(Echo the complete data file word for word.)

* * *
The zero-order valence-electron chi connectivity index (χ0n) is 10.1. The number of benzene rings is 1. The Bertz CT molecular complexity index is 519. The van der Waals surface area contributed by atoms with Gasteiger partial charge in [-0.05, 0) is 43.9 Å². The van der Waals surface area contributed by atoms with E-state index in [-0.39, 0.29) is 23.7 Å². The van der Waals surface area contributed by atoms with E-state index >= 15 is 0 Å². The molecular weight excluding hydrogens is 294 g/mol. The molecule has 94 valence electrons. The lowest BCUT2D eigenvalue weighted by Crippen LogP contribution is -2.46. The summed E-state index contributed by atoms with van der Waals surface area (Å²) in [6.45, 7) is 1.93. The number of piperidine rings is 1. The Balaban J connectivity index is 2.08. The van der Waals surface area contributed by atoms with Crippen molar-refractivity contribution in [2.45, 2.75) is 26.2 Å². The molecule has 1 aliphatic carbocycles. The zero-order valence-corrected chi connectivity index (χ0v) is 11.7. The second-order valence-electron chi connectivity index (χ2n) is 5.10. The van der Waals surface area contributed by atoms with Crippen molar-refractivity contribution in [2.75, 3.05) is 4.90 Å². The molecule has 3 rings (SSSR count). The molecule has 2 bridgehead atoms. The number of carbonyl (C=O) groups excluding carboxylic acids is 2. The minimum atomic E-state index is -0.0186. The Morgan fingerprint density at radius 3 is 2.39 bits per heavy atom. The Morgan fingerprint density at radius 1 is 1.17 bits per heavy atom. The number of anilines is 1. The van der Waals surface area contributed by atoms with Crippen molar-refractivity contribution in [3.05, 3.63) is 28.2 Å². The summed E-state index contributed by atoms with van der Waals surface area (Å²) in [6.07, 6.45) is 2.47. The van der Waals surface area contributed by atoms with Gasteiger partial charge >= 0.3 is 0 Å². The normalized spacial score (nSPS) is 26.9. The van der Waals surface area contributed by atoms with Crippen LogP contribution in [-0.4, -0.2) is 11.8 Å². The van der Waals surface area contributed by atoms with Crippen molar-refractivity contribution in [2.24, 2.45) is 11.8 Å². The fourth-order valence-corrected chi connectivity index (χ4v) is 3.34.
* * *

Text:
The zero-order valence-electron chi connectivity index (χ0n) is 10.1. The number of benzene rings is 1. The Bertz CT molecular complexity index is 519. The van der Waals surface area contributed by atoms with Gasteiger partial charge in [-0.05, 0) is 43.9 Å². The van der Waals surface area contributed by atoms with E-state index in [-0.39, 0.29) is 23.7 Å². The van der Waals surface area contributed by atoms with E-state index >= 15 is 0 Å². The molecular weight excluding hydrogens is 294 g/mol. The molecule has 94 valence electrons. The lowest BCUT2D eigenvalue weighted by Crippen LogP contribution is -2.46. The summed E-state index contributed by atoms with van der Waals surface area (Å²) in [6.45, 7) is 1.93. The number of piperidine rings is 1. The Balaban J connectivity index is 2.08. The van der Waals surface area contributed by atoms with Crippen molar-refractivity contribution in [2.45, 2.75) is 26.2 Å². The molecule has 1 aliphatic carbocycles. The zero-order valence-corrected chi connectivity index (χ0v) is 11.7. The second-order valence-electron chi connectivity index (χ2n) is 5.10. The van der Waals surface area contributed by atoms with Crippen molar-refractivity contribution in [2.75, 3.05) is 4.90 Å². The molecule has 3 rings (SSSR count). The molecule has 2 bridgehead atoms. The number of carbonyl (C=O) groups excluding carboxylic acids is 2. The minimum atomic E-state index is -0.0186. The Morgan fingerprint density at radius 3 is 2.39 bits per heavy atom. The Morgan fingerprint density at radius 1 is 1.17 bits per heavy atom. The number of anilines is 1. The van der Waals surface area contributed by atoms with Crippen molar-refractivity contribution in [3.05, 3.63) is 28.2 Å². The summed E-state index contributed by atoms with van der Waals surface area (Å²) in [6.07, 6.45) is 2.47. The van der Waals surface area contributed by atoms with Gasteiger partial charge >= 0.3 is 0 Å². The normalized spacial score (nSPS) is 26.9. The van der Waals surface area contributed by atoms with Crippen LogP contribution in [-0.4, -0.2) is 11.8 Å². The van der Waals surface area contributed by atoms with Crippen molar-refractivity contribution in [2.24, 2.45) is 11.8 Å². The fourth-order valence-corrected chi connectivity index (χ4v) is 3.34.